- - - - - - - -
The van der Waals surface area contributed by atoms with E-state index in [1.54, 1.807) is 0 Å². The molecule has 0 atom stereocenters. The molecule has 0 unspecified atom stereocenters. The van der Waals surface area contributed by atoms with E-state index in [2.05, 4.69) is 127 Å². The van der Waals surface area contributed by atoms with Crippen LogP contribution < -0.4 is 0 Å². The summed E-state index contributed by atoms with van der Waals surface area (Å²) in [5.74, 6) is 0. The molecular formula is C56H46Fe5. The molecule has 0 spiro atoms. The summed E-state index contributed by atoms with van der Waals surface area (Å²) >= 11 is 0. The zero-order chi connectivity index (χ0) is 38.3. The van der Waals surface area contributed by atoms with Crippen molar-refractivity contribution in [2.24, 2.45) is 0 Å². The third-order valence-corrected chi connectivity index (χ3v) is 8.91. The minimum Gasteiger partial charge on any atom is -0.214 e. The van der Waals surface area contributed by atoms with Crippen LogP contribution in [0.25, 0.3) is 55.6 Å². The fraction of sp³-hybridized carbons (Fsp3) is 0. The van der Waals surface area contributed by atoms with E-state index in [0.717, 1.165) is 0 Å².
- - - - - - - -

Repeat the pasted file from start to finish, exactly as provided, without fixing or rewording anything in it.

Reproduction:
The van der Waals surface area contributed by atoms with E-state index in [1.54, 1.807) is 0 Å². The molecule has 0 atom stereocenters. The molecule has 0 unspecified atom stereocenters. The van der Waals surface area contributed by atoms with E-state index in [2.05, 4.69) is 127 Å². The van der Waals surface area contributed by atoms with Crippen LogP contribution < -0.4 is 0 Å². The summed E-state index contributed by atoms with van der Waals surface area (Å²) in [5.74, 6) is 0. The molecular formula is C56H46Fe5. The molecule has 0 spiro atoms. The summed E-state index contributed by atoms with van der Waals surface area (Å²) >= 11 is 0. The zero-order chi connectivity index (χ0) is 38.3. The van der Waals surface area contributed by atoms with Crippen molar-refractivity contribution in [2.24, 2.45) is 0 Å². The third-order valence-corrected chi connectivity index (χ3v) is 8.91. The minimum Gasteiger partial charge on any atom is -0.214 e. The van der Waals surface area contributed by atoms with Crippen LogP contribution in [0.25, 0.3) is 55.6 Å². The fraction of sp³-hybridized carbons (Fsp3) is 0. The van der Waals surface area contributed by atoms with E-state index in [0.717, 1.165) is 0 Å².